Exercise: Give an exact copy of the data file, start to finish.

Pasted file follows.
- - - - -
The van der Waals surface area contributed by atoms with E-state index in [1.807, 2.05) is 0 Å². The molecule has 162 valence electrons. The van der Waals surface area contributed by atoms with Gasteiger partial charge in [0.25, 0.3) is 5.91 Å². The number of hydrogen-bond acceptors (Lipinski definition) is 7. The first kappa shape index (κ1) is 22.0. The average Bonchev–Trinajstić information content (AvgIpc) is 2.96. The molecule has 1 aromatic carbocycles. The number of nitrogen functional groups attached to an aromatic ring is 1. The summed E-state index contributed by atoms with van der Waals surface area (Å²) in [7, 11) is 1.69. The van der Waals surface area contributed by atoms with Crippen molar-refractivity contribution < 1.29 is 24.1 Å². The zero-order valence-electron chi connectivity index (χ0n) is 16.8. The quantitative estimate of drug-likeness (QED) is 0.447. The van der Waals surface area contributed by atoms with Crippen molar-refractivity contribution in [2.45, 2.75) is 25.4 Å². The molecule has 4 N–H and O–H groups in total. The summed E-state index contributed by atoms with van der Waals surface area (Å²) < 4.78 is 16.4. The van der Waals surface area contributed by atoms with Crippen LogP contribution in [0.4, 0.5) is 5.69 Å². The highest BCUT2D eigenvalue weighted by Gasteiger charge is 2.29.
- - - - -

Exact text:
The van der Waals surface area contributed by atoms with E-state index in [1.807, 2.05) is 0 Å². The molecule has 162 valence electrons. The van der Waals surface area contributed by atoms with Gasteiger partial charge in [0.25, 0.3) is 5.91 Å². The number of hydrogen-bond acceptors (Lipinski definition) is 7. The first kappa shape index (κ1) is 22.0. The average Bonchev–Trinajstić information content (AvgIpc) is 2.96. The molecule has 1 aromatic carbocycles. The number of nitrogen functional groups attached to an aromatic ring is 1. The summed E-state index contributed by atoms with van der Waals surface area (Å²) in [7, 11) is 1.69. The van der Waals surface area contributed by atoms with Crippen molar-refractivity contribution < 1.29 is 24.1 Å². The zero-order valence-electron chi connectivity index (χ0n) is 16.8. The quantitative estimate of drug-likeness (QED) is 0.447. The van der Waals surface area contributed by atoms with Crippen molar-refractivity contribution in [2.45, 2.75) is 25.4 Å². The molecule has 4 N–H and O–H groups in total. The summed E-state index contributed by atoms with van der Waals surface area (Å²) < 4.78 is 16.4. The van der Waals surface area contributed by atoms with Crippen LogP contribution in [0.4, 0.5) is 5.69 Å². The highest BCUT2D eigenvalue weighted by Gasteiger charge is 2.29.